I couldn’t agree more with the observation that the PAP government’s current modus operandi is to stir up the emotions of Singaporeans by reminding them of how bad life was 50 years ago and brandishing the image and words of the late former Prime Minster Lee Kuan Yew (LKY). There is no substance beneath the rhetoric and no new ideas behind the facade of past greatness.
Yes, LKY and other leaders of his generation were instrumental in Singapore’s transformation but the leaders after him have merely inherited an existing system. What new ideas have they brought in? What fresh policies have they initiated to bring positive and memorable change to Singapore? LKY oversaw Singapore’s transformation from third world to first world. What has current Prime Minister Lee Hsien Loong (PM Lee) done apart from keeping a system which was already built intact (arguably, barely)?
The current PAP leadership has to keep rehashing the past because it really has nothing else besides the past to focus on. Prices are increasing while wages are remaining stagnant. House prices are high and the GST is about to be hiked. The public transportation services are facing breakdowns. People are increasingly questioning the high salaries of those in power and perks such as the subsidised parking rates of elected MPs are being disclosed. This is not a rosy picture to win elections with and as such, they have to resort to the romance of the past. What better way then to lull the crowds into nostalgic loyalty by invoking the LKY name? LKY and Singapore’s young days as an independent country are the essence of the PAP brand and the only way to keep that brand alive is to keep him and the past alive.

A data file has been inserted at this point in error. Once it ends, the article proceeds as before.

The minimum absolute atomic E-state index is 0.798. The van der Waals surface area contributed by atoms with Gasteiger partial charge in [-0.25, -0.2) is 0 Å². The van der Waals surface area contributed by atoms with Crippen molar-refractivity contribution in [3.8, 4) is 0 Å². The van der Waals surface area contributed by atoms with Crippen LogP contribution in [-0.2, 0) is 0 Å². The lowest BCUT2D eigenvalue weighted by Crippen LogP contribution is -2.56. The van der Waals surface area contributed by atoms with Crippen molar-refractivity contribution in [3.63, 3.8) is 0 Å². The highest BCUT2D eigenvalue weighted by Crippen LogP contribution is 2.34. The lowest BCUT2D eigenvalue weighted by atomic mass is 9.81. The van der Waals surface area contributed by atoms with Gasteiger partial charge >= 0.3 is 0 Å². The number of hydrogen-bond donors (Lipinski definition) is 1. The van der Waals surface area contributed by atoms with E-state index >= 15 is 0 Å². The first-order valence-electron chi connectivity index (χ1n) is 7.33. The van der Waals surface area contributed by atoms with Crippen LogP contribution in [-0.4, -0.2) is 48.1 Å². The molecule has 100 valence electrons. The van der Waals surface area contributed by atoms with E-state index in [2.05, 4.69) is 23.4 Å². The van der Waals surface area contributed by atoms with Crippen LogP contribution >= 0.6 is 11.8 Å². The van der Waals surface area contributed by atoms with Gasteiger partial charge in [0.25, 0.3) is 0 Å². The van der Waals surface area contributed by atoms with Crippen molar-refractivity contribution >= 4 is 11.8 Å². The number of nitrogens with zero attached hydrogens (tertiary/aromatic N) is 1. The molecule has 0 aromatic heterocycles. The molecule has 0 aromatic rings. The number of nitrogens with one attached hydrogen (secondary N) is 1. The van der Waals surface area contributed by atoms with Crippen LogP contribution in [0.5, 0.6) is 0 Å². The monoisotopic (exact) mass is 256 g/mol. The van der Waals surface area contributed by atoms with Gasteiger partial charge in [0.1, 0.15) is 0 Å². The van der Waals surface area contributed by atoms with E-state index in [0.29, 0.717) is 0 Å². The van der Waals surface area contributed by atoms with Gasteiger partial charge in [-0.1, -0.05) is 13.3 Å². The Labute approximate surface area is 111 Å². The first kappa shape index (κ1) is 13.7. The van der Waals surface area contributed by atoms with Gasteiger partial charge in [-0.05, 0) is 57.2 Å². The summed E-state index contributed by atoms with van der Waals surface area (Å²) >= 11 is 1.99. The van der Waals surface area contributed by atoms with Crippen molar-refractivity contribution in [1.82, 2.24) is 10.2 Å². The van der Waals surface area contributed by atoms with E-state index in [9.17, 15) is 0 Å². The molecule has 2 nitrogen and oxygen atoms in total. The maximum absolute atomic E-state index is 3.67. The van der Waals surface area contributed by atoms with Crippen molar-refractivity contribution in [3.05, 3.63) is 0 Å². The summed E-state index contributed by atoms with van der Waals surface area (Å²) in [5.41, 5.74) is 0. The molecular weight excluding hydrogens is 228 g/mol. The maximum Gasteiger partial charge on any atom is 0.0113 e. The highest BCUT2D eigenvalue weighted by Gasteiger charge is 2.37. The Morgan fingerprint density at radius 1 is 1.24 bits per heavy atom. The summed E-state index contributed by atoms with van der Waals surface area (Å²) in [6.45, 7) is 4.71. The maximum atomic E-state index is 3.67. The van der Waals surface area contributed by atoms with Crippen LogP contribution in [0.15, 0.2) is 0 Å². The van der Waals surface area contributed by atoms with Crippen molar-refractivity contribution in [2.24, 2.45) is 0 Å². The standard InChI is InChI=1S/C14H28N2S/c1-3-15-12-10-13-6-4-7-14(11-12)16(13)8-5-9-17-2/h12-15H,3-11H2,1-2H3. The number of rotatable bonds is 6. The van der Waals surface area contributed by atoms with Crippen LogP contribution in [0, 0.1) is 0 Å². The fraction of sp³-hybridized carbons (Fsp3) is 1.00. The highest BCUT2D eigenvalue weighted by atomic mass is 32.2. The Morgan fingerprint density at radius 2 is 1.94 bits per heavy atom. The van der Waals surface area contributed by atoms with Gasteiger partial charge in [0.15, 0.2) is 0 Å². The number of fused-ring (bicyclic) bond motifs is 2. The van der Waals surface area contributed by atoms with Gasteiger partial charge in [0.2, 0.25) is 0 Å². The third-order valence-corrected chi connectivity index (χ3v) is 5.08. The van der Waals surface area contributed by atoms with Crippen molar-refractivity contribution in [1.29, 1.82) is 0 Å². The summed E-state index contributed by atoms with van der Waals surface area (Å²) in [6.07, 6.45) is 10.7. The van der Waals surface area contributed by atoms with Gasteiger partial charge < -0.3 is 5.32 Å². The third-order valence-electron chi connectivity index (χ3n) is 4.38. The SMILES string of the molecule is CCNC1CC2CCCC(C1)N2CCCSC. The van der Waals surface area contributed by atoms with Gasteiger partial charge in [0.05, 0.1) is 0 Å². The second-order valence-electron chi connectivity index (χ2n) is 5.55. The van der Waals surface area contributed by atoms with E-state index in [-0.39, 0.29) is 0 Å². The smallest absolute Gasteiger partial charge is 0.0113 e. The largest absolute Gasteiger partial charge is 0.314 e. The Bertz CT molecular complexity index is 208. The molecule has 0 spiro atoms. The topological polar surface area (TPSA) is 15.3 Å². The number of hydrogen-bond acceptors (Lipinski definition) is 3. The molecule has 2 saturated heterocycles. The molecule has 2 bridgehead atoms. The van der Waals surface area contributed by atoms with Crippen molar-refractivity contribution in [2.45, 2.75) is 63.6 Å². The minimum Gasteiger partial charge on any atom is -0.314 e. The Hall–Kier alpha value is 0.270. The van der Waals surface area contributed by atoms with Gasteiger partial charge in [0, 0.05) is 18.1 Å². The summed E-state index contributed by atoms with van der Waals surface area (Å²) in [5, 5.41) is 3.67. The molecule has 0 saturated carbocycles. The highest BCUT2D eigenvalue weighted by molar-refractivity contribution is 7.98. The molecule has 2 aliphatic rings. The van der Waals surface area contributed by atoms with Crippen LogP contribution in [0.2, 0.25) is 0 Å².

One may argue that the government ought to focus more on new ideas. However, how can a party that chooses to live in the past come up with new ideas? It might even be that the past is a shackle to the PAP’s ability to rejuvenate.
Without new ideas, the only way to stay in power is to sway voter emotions by rehashing past glories. That and bringing in distractions such as the fear of terrorism. If people are fearful, they tend to vote status quo. As pointed out in previous articles, the threat of terrorism in Singapore is not higher now than in previous years. Yet, there is an increased focus on fanning the fears of terrorist attacks.
It isn’t just a case of taking Singaporeans for granted and for fools that the government puts Singapore’s grandiose past on auto repeat. It is also because the PAP government just doesn’t have anything else apart from the past and inventing distractions. This is far scarier than taking us for granted.